Leg 7, leg 8 and leg 9 of the Transcontinental aqueduct. From the Buffalo Soldier Draw dam to the highest point of the aqueduct 10 miles into Arizona.

Leg 7 is 255 miles. I starts out at 2700′ elevation and ends at 4500′

Leg 7. from Buffalo soldier Draw upper dam to the highest point in Texas

To lift 17,000 cfs of water (4500 – 2700 + 255×2.2) = 2421 feet with a 92% efficiency requires 3.7 GW of power.

Leg 8 is 125 miles. I starts out at 4500′ elevation and ends at 3800′

Leg 7. from the highest point in Texas to crossing the Rio Grande at La Mesa

To release 17,000 cfs of water (4500 – 3800 – 125×2.2) = 425 feet with a 92% efficiency generates 550 MW of power.

Leg 8 is 125 miles. I starts out at 4,500′ elevation and ends at 3,800′

From La Mesa it will climb to the highest pumping station in Arizona, located 10 miles west of the border, at 4,200 feet. The total lift of the water in stage 10 is (4,200 – 3980 + 160×2.2) feet = 572 ft. To lift 17,000 cubic feet per second 592 feet requires 900 MW of power.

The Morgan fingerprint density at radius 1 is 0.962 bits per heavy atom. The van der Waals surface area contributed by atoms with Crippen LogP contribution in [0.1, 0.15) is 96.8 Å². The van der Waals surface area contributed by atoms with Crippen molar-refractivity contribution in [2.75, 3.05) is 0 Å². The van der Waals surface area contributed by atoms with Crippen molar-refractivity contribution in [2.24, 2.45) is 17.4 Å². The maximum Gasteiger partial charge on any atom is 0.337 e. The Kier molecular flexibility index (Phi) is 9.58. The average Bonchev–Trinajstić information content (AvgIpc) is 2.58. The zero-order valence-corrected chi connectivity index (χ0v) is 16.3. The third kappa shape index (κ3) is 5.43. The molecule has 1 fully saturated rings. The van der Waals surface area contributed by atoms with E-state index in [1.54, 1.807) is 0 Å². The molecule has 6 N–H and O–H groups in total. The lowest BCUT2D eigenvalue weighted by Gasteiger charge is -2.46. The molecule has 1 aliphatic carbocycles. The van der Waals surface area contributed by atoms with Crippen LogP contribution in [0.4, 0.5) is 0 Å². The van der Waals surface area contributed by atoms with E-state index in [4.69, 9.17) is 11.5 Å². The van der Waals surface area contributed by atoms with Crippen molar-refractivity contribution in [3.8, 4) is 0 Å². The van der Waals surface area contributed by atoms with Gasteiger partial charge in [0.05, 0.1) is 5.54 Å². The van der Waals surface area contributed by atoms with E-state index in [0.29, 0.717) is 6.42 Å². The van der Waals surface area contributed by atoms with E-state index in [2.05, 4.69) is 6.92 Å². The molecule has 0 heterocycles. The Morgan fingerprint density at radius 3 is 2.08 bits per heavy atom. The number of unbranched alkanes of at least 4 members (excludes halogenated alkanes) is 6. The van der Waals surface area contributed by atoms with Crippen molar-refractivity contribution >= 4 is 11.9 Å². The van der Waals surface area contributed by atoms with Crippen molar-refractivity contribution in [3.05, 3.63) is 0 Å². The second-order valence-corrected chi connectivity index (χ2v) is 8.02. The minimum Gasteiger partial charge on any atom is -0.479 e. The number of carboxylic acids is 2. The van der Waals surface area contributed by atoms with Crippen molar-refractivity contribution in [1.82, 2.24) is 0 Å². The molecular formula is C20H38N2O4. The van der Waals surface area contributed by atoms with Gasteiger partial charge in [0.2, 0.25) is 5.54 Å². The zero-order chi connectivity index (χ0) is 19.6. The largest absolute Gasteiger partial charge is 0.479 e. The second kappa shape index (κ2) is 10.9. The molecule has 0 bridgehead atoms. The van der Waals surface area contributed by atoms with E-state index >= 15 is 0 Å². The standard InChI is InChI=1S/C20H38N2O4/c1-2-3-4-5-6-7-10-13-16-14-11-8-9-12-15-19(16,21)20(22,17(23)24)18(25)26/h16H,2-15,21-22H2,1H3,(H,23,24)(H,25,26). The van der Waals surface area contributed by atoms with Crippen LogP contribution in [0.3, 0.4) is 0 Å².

The total power needed for these 3 legs of the Transcontinental aqueduct when fully built up is 4.05 GW of power, the bulk of which will be supplied of 40 100 MW LFTR (Liquid Fluoride Thorium Reactors). They are efficient and carbon neutral.

What’s in it for Texas, New Mexico and Arizona? Up to 17,000 cfs of soft water is being delivered to the thirsty south western states. This corresponds to 12 Million Acre-feet per year. The Colorado river contributes 15 MAF/year. The water delivery in the first pass of implementing the Transcontinental Aqueduct is 6,000 MAF per year.

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Retired engineer, graduated from Chalmers Technical University a long time ago with a degree in Technical Physics. Career in Aerospace, Analytical Chemistry, computer chip manufacturing and finally adjunct faculty at Pennsylvania State University, taught just one course in Computer Engineering, the Capstone Course.

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